Jack Young (cricketer)

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Jack Young
Personal information
Full name John Albert Young
Born (1912-10-14)14 October 1912
Paddington, London, England
Died 5 February 1993(1993-02-05) (aged 80)
St. John's Wood, London, England
Batting style Right-hand bat
Bowling style Slow left-arm orthodox
International information
National side
Test debut 26 July 1947 v South Africa
Last Test 25 June 1949 v New Zealand
Career statistics
Competition Tests First-class
Matches 8 341
Runs scored 28 2,485
Batting average 5.59 8.93
100s/50s –/– –/1
Top score 10* 62
Balls bowled 2,368 78,965
Wickets 17 1,361
Bowling average 44.52 19.68
5 wickets in innings 82
10 wickets in match 17
Best bowling 3/65 9/55
Catches/stumpings 5/– 150/–
Source: Cricinfo

John Albert "Jack" Young (14 October 1912 – 5 February 1993)[1] was an English cricketer, who played for Middlesex and England. His first-class cricket career lasted from 1933 to 1956.

The cricket writer, Colin Bateman, commented, "the son of a music hall comic, Jack Young was a theatrical performer and extremely popular with spectators".[1]

Life and career[edit]

Young was born in London, and was a slow left-arm spin bowler, who relied on accuracy and a flat delivery rather than flight. He was on the staff at Middlesex for much of the 1930s, but only came to the fore after World War II. In 1947, he took more than 150 wickets as Middlesex, led by the batting of Denis Compton, Bill Edrich and Jack Robertson, won the County Championship, and he repeated the feat two years later when the Championship was shared with Yorkshire. He also took more than 150 wickets in 1951 and 1952, so that, when he retired from injury after just three matches in the 1956 season, he had taken more than 1,300 wickets in ten seasons at an average of less than 20 runs per wicket.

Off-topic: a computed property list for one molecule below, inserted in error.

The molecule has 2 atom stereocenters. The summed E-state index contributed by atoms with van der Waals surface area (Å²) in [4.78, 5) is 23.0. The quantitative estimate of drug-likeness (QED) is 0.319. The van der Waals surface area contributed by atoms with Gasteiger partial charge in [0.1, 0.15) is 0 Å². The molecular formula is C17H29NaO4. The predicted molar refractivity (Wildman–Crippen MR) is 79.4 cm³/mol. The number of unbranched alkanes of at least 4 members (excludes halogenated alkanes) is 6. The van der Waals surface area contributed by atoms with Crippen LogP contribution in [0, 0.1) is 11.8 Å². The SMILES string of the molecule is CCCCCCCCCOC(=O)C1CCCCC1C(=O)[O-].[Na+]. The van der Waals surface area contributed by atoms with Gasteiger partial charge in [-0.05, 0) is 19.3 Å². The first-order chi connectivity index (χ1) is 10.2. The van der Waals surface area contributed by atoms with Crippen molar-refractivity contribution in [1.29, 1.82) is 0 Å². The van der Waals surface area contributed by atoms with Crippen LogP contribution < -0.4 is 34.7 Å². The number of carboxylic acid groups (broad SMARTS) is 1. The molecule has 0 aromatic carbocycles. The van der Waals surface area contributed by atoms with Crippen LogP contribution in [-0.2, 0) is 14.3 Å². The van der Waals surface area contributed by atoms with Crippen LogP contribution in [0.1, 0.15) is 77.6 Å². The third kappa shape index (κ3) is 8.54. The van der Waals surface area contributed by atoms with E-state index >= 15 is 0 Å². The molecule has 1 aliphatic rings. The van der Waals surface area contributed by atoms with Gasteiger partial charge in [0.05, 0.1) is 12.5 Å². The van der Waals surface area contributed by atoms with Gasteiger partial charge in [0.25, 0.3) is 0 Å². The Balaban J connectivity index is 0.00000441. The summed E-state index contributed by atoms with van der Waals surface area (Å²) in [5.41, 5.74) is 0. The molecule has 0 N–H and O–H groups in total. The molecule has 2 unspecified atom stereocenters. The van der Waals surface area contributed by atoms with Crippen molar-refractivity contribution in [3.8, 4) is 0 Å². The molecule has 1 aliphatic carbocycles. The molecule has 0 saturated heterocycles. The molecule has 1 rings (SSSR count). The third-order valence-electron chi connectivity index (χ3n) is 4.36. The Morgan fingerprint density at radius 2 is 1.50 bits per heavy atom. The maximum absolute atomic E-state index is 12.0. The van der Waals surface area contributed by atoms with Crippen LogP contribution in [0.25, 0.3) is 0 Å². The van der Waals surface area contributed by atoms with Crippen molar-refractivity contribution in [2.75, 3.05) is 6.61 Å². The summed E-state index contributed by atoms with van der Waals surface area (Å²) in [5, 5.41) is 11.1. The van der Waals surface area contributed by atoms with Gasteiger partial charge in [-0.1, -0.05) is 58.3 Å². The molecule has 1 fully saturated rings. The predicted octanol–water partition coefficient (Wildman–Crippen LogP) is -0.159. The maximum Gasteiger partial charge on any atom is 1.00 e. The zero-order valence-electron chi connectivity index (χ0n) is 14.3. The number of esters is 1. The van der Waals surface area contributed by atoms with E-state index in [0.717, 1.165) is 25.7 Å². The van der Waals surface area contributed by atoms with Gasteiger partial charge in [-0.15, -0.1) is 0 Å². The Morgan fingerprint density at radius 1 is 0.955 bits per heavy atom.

Young played Test cricket for England eight times between 1947 and 1949, but took only 17 wickets in those games. Though his accuracy made him economical, and he bowled eleven consecutive maiden overs on his home Test debut at Trent Bridge against the 1948 Australians Don Bradman and Lindsay Hassett, then a world-record return, he appeared to lack the penetration to trouble the best batsmen. He was also perhaps unlucky in selection policies: in 1948, he played the first, third and fifth Tests and was omitted from the chosen 12 at Headingley, where the pitch for the fourth Test might have suited him better.

His tally of 1,182 wickets for Middlesex is bettered by only Fred Titmus and Jim Sims since World War II.[1]

References[edit]

  1. ^ a b c Bateman, Colin (1993). If The Cap Fits. Tony Williams Publications. p. 192. ISBN 1-869833-21-X.